JUICE: Gigajobs?

By Published On: August 15, 2014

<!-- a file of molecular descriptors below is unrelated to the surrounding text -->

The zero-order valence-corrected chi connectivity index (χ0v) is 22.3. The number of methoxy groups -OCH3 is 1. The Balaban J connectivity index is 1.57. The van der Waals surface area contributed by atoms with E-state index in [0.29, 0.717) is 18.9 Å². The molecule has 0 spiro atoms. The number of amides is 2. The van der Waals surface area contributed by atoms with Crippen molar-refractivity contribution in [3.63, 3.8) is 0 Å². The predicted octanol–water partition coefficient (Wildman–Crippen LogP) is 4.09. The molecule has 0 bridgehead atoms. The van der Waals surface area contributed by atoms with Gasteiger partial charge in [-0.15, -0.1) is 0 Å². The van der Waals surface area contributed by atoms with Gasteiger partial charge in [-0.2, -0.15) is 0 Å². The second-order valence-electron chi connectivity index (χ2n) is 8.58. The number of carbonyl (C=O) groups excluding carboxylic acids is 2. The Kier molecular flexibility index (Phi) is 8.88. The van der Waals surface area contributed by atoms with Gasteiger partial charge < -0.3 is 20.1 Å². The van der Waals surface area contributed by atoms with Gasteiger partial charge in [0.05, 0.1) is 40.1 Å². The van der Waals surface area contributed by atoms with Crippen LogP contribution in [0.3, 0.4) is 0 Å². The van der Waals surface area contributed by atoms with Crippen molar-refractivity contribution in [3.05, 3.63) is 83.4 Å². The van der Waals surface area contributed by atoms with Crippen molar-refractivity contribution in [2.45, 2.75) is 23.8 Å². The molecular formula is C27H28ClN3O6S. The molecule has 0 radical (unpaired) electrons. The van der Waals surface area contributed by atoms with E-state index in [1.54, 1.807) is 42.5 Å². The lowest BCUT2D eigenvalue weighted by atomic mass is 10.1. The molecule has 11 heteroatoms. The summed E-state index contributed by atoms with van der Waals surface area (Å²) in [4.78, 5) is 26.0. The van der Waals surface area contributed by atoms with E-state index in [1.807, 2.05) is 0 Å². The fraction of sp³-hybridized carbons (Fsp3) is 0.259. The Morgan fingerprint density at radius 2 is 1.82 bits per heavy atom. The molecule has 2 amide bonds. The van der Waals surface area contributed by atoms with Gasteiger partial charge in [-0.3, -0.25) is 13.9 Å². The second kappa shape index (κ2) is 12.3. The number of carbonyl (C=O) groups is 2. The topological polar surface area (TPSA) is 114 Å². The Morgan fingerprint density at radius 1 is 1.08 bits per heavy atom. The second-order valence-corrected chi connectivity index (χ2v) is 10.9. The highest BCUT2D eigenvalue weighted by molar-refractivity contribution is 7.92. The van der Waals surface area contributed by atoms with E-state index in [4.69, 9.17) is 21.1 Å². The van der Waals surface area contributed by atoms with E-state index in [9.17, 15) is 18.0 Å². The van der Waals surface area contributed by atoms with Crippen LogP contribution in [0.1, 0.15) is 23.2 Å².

California-headquartered Tesla Motors penned a deal at the end of July with Panasonic, under which the Japanese firm will supply lithium ion battery cells for the electric car company’s planned battery “gigafactory.” If it’s built in California, as politicians hope, that could mean many new jobs here, plus growing political support for the state’s clean energy policies. The development highlighted the urgency of a bipartisan effort in Sacramento to put together a package of incentives to get Tesla to locate the $5 billion plant with an estimated 6,500 jobs in California. Nevada, Arizona, New Mexico, and Texas are competing too for Tesla’s manufacturing business. California is the clear-cut green policy leader among these states. Indeed, its policies requiring sale of electric cars and procurement of grid-integrated renewable energy storage have mandated markets for Tesla’s products. California’s even given the company technology development grants. Yet, Tesla’s upcoming decision about where to locate its battery factory is casting doubt about whether green policies alone equate to high-paying green product manufacturing jobs here in California. So is the prospect of utility-scale solar projects being derailed in the state due to duties the federal government has slapped on cheap Chinese solar panels, which many politicians envisioned would be manufactured in California when they passed clean energy laws (see sidebar). “Continued political support for California’s path depends on the support of the business and labor community among others,” observed Ed Cazelet, chief executive officer of TeMix, which is in the energy storage business. “Locating storage factories in California will create businesses and jobs in California that will help continue and increase the current political support for California’s path.” To land the first big battery manufacturing plant, California finds itself desperately competing with other states on the basis of public concessions and giveaways similar to those offered to woo a National Football League team by ramrodding through a new stadium subsidized by taxpayers. These giveaways—currently under discussion in the governor’s office—are to be inserted into SB 1309, an urgency measure by Senate President pro Tem Darrell Steinberg (D-Sacramento) and Sen. Ted Gaines (R-Roseville). It has to be passed this month if California is to stand a chance of landing the factory. Right now the bill’s but an empty shell until a deal is worked out in the governor’s office. There, Gaines says, “Everything is on the table—tax credits, investment credits, hiring credits.” The Republican lawmaker maintains the state needs “to show Tesla that we’ll cut through the red tape that frustrates California companies and prove that we are open for business.” Also under discussion are expedited permits, including possible exemption from the California Environmental Quality Act, an exception that environmentalists see as a slippery downward slope to less environmental protection. Meanwhile, there’s little doubt California’s energy policy goals go hand-in-hand with Tesla’s fortunes. If Tesla’s gigafactory achieves what the company’s chief technical officer J.B. Straubel calls a “dramatic reduction in the cost of energy storage across a broad range of applications,” it would make electric cars and grid integrated storage of electricity commonplace. Already, touts Tesla chief executive officer Elon Musk, the company is in partnership with SolarCity to install storage batteries in conjunction with solar rooftops on businesses and eventually homes. After the gigafactory opens up, sales of batteries are expected to lift off like a rocket ship. Analysts believe Tesla can bring down the cost of high-quality lithium ion batteries at least 65 percent by the end of the decade, from about $850/kWh today to between $200 to $300/kWh. That would mark a major advance for California in achieving its goals of reducing both greenhouse gases and air pollution by promoting emissions-free energy technologies. But there’s another side of the coin. It’s that California politicians have consistently promised that green policies will create a manufacturing renaissance that brings good, high-paying jobs to the state. Now that promise looks like a half-truth as California finds itself racing to bend its own environmental policies and open it’s pocketbook to woo Tesla’s gigafactory. Don’t blame Tesla, which itself is in a cutthroat competition with companies around the globe to make affordable greener technology. To succeed, Tesla must go where it can minimize its costs and maximize its advantages, regardless of state environmental policies. Unfortunately, that’s what California politicians either neglected to say or were too naïve to realize in promising a green manufacturing jobs revolution. Now, they have a big chance to come to grips with reality. Failure could seriously shake political support for the state’s campaign to control greenhouse gases and advance a clean energy revolution.

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